Nilus the Faster (d. ca. 430) was a disciple of John Chrysostom and a Constantinopolitan (which was handy because that’s where John was). He received a top-notch education and got a comfy government job at a comparatively young age (compared to people older than he was). He married a pious Christian woman (best kind), and they had a boy and a girl, a house with a white picket fence, and 1.2 cars. Figuratively speaking. Neither one of them (the parents, not the kids) was particularly fond of the pomp of courtly life, however, so they jointly decided to blow off the whole political scene, and live as ascetics. They freed all the slaves, sold the silver and grandma’s crystal, gave the proceeds to charity, and went their separate ways.
Mom and daughter, who are not named, went to a convent in Egypt, and dropped out of the story. Nilus and Theodulus (for that was the son’s name) removed to the Sinai desert, dug a cave with their bare hands (I would hate to see their cuticles after that), and settled into the ascetic life. Nilus grew in perfection until he was sought by many and sundry for his wise spiritual counsel. Theodulus isn’t mentioned in that regard; make of that what you will. Nilus also found time (and papyrus) to write many letters, as well as an “Ascetic Discourse,” which runs to 50 paperback pages in my copy (Faber & Faber Philokalia, vol. I), and starts, delightfully, “Many Greeks and not a few Jews attempted to philosophize.”
Then disaster struck. Saracens kidnapped Theodulus, and took him away to sacrifice him to their pagan god. Nilus prayed fervently, went in search of his son, and found him in Emesa, living with the bishop, who had ransomed him from said pagans. The Bish insisted they be priestified, which they were, but they insisted on returning to Sinai, which they did. After their deaths, their relics were taken to the Church of the Holy Apostles in Orphanotrophia. I could not figure out where that was; “orphanotrophia” just means “orphanage.”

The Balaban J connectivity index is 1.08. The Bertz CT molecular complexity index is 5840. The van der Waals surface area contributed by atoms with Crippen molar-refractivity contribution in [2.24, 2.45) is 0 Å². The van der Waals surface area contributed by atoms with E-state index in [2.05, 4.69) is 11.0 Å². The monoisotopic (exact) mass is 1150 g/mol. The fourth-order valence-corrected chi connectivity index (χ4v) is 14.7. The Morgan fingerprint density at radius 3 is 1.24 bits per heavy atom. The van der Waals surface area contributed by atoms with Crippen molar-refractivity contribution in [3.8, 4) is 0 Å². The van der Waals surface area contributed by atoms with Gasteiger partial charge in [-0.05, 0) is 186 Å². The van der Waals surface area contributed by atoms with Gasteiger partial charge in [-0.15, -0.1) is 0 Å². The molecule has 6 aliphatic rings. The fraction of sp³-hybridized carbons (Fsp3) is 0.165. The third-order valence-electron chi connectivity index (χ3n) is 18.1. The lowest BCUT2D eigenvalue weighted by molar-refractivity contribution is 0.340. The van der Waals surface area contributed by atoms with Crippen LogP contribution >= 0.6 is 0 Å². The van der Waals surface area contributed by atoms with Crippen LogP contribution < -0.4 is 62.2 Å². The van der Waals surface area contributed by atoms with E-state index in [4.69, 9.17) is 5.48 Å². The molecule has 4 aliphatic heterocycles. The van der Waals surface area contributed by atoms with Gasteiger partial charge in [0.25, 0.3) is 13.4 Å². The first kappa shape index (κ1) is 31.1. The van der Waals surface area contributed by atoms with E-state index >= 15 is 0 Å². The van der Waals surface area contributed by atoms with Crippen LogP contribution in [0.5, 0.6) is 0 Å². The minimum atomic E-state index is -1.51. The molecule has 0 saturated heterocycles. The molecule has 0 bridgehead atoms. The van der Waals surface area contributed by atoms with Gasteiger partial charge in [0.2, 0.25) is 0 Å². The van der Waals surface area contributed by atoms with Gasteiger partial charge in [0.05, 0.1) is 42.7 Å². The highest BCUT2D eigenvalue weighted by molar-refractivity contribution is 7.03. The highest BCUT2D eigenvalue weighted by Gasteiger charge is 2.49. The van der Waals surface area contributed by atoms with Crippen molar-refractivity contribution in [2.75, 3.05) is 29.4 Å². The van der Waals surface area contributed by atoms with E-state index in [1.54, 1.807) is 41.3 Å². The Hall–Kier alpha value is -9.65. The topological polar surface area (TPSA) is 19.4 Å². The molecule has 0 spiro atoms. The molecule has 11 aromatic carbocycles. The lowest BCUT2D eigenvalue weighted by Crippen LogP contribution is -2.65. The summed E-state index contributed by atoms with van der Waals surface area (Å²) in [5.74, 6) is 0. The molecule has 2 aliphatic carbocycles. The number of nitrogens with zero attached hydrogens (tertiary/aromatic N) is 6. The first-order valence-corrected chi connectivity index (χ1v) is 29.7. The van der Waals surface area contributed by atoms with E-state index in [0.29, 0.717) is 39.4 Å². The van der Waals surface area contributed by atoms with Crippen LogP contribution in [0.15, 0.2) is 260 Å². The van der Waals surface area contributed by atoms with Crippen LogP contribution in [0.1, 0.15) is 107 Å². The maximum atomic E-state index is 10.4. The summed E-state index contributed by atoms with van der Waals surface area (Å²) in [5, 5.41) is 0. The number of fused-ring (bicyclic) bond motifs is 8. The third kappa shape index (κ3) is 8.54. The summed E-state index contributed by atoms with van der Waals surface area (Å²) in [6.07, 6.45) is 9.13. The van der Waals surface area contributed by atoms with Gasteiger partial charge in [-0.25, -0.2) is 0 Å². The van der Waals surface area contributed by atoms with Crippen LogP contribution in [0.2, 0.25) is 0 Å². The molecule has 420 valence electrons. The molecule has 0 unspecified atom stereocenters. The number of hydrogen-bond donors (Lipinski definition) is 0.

(Note how I did not make a “Nilus the Slower” joke. That’s virtue right there.)
Emilian Cogolla (“of the cowl”) (ca. 472–ca. 542 or 573) began life as a shepherd—sorry, he began life as a baby, and subsequently became a shepherd in La Rioja, Spain. At age twenty, he left off shepherding to become a hermit, first learning the ropes from (St.) Felix of Bilibio, then living in solitude in the Burgos Mountains. After forty years of this, he was summoned back to civilization by Didymus, the Bishop of Tarazona (“Irish Zone”), priestified, and stationed in Berceo. His extreme generosity—he gave away everything not nailed down to the poor (nice ambiguity, don’t you think?)—got him run out of town by the other priests, so he returned to hermiting. One source suggests this was intentional, which seems overly cynical. I’m going to say he just had a heart for the poor.
But the damage was done, inasmuch as he was now known to the world outside his cell door. People soon flocked (or herded) (or swarmed) to see him. I have spoken before about the archetypical sad (or glad) story of the hermit whose holiness attracts flocks (or herds) (or swarms) of wannabe disciples. So it was with Emilian. He founded two monasteries, which came to be known as San Millán de Suso (“upper”) and San Millán de Yuso (“lower”)—although probably later; it seems unlikely he named them after himself. The complex was declared a World Heritage Site in 1997. A village, San Millán de la Cogolla, grew up around the monasteries; in 2009 it comprised 293 souls. Emilian himself died in peace at a venerable enough age, and was buried in his cell. He is a patron saint of both Aragon and Castile. He is often shown holding a sword, for reasons I could not determine.